BlackBerry: Keeping IT in Mind From the Beginning

By Rob Enderle, CIO
Fri, February 22, 2013

BlackBerry started with businesses as its primary customers. Then known as Research in Motion, the company initially brought the two-way pager into the mainstream—and, unlike today’s typical smartphones and tablets, these actually entered the market as executive tools, not consumer products. From the very start, the company had to learn what IT needed and how to protect top executives. These were lessons hard learned.

 

BlackBerry Security

Look at BlackBerry security efforts, then, and you see that they start and end with targeted IT needs. BlackBerry ties its systems into IT policy, assuring that IT can easily get the devices to conform. This is critical; IT doesn’t have the time to manage everything that’s currently on the table, and BlackBerry is designed to assure compliance without significantly increasing IT overhead.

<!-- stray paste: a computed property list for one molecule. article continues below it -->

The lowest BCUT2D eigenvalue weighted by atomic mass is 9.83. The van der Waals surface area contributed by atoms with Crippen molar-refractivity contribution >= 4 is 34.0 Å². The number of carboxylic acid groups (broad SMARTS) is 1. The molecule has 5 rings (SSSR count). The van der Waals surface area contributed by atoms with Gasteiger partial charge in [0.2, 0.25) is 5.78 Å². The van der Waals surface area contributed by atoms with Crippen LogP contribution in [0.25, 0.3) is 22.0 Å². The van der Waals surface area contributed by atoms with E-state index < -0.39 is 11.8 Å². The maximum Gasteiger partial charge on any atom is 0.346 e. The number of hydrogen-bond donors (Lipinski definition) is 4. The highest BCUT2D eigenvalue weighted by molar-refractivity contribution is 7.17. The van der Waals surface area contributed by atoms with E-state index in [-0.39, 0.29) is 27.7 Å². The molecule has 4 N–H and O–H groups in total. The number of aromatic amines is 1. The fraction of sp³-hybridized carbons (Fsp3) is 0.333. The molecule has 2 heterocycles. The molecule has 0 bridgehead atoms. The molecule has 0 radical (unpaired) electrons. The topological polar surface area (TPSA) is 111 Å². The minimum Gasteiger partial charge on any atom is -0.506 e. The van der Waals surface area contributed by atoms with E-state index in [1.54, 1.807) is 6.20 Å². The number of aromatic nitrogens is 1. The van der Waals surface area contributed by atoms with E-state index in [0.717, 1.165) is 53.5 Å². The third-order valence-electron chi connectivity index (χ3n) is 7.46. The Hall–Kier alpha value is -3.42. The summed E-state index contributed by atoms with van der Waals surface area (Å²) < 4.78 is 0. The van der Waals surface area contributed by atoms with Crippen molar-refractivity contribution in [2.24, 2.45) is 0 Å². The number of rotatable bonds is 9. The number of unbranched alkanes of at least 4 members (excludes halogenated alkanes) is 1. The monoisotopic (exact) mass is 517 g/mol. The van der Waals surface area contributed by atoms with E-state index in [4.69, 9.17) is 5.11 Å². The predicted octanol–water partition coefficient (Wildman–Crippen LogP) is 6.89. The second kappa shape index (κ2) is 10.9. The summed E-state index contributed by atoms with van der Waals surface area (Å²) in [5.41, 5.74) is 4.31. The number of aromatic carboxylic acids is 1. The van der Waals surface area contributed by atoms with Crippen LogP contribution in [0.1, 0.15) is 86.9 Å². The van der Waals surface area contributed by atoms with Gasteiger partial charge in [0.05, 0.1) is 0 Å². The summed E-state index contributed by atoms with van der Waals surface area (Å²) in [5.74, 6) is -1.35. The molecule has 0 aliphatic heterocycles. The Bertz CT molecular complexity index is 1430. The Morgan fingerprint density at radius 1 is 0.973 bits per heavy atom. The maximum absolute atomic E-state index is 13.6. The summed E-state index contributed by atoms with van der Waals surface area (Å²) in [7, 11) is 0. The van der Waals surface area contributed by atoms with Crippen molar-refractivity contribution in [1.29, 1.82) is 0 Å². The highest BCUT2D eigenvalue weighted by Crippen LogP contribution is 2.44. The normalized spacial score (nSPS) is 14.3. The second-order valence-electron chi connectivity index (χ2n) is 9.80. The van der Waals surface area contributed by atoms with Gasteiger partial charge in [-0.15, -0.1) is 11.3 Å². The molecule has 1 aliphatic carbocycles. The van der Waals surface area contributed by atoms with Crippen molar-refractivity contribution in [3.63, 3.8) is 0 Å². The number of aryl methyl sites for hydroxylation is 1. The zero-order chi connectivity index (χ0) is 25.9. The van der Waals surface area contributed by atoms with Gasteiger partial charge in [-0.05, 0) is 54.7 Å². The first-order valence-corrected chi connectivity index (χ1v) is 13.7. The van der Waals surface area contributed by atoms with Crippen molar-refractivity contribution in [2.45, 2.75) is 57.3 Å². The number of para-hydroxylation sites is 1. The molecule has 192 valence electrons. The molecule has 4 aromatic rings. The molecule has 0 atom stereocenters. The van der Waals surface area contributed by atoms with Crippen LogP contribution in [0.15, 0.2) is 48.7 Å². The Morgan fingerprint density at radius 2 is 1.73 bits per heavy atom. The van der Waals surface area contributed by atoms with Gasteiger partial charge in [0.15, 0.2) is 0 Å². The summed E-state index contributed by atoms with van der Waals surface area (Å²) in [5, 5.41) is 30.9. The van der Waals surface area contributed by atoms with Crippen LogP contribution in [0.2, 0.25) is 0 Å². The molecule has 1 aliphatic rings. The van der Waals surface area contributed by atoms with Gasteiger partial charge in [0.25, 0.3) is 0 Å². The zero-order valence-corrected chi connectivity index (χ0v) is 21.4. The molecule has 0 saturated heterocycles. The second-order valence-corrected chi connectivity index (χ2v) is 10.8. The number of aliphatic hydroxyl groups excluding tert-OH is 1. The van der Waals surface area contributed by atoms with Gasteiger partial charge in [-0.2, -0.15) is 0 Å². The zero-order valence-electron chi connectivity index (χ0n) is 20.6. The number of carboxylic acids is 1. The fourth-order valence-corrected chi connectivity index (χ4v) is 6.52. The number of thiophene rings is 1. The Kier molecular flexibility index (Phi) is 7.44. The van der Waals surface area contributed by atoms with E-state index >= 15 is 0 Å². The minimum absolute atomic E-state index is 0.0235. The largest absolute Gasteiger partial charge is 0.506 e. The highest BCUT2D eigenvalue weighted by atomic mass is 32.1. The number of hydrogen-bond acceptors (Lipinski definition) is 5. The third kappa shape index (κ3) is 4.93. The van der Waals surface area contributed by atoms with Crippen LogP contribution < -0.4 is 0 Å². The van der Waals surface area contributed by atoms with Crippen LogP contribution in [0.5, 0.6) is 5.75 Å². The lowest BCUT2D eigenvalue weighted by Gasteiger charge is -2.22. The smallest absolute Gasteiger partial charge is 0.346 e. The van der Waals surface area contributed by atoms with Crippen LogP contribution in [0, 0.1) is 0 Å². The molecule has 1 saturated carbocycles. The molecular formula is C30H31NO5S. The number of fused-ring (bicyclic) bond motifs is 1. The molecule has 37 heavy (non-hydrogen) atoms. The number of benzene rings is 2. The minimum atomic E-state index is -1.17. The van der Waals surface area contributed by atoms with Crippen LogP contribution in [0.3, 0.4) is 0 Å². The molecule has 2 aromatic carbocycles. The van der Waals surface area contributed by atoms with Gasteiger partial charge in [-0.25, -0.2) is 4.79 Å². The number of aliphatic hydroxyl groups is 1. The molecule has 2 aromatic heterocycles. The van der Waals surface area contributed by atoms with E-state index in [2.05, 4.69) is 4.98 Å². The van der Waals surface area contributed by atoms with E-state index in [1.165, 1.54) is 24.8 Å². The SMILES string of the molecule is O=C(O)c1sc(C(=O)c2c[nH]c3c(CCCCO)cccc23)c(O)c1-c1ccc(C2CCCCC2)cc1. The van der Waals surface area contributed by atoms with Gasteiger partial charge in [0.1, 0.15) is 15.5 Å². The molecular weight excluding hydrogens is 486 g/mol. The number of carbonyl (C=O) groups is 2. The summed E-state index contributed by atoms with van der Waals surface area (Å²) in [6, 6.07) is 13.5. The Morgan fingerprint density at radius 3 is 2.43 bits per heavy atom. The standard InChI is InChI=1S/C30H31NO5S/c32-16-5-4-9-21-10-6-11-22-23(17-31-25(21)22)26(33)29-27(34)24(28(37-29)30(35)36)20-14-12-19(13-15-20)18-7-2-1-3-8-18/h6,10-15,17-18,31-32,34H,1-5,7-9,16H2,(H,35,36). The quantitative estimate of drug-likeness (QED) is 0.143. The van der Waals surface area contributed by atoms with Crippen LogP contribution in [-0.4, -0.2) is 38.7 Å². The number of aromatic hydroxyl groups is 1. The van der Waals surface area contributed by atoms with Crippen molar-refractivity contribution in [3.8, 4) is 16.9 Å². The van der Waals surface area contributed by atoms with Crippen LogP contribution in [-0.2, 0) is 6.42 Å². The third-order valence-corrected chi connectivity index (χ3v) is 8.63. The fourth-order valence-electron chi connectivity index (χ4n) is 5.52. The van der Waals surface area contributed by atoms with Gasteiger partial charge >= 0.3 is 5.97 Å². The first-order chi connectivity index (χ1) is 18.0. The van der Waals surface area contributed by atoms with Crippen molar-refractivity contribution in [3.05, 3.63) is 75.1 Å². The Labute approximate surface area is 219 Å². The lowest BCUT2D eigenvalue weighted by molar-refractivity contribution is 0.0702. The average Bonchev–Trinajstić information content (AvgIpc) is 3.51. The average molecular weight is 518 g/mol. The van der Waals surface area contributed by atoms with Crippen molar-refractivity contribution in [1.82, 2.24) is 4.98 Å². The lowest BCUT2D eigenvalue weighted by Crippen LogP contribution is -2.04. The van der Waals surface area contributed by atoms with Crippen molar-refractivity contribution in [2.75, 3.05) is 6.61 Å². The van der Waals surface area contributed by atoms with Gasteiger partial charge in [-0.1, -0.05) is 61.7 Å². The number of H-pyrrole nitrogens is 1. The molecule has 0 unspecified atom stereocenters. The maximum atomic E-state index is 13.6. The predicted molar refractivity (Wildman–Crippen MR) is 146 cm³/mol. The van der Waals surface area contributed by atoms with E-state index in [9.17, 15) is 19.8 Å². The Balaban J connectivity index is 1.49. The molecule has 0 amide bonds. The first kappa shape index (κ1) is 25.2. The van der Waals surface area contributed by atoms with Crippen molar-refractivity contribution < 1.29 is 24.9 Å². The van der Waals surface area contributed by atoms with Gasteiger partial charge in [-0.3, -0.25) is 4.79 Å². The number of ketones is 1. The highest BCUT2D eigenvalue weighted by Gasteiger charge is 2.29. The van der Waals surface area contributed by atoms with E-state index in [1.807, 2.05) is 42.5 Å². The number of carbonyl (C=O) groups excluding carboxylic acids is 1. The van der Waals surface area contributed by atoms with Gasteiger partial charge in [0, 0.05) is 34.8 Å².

One of the most talked-about problems since the introduction of the smartphone is separating personal and corporate information. This is because IT doesn’t want to deal with personal apps and files, and users don’t want IT seeing their personal stuff.

BlackBerry separates the environments on its devices, giving the user his own space and letting IT manage and secure the business information under its control. This is unique in the market—and it was driven by IT demands for this feature.

When developing its unique tablet, the BlackBerry PlayBook, the company tied it to its overall security framework and sandboxed the apps so they can’t do hostile things. Looking at the overall nature of email and application attacks, BlackBerry created permissions and monitoring components that directly address the damage these attacks can cause, even though BlackBerry platform is generally less likely to be attacked than one of the consumer platforms.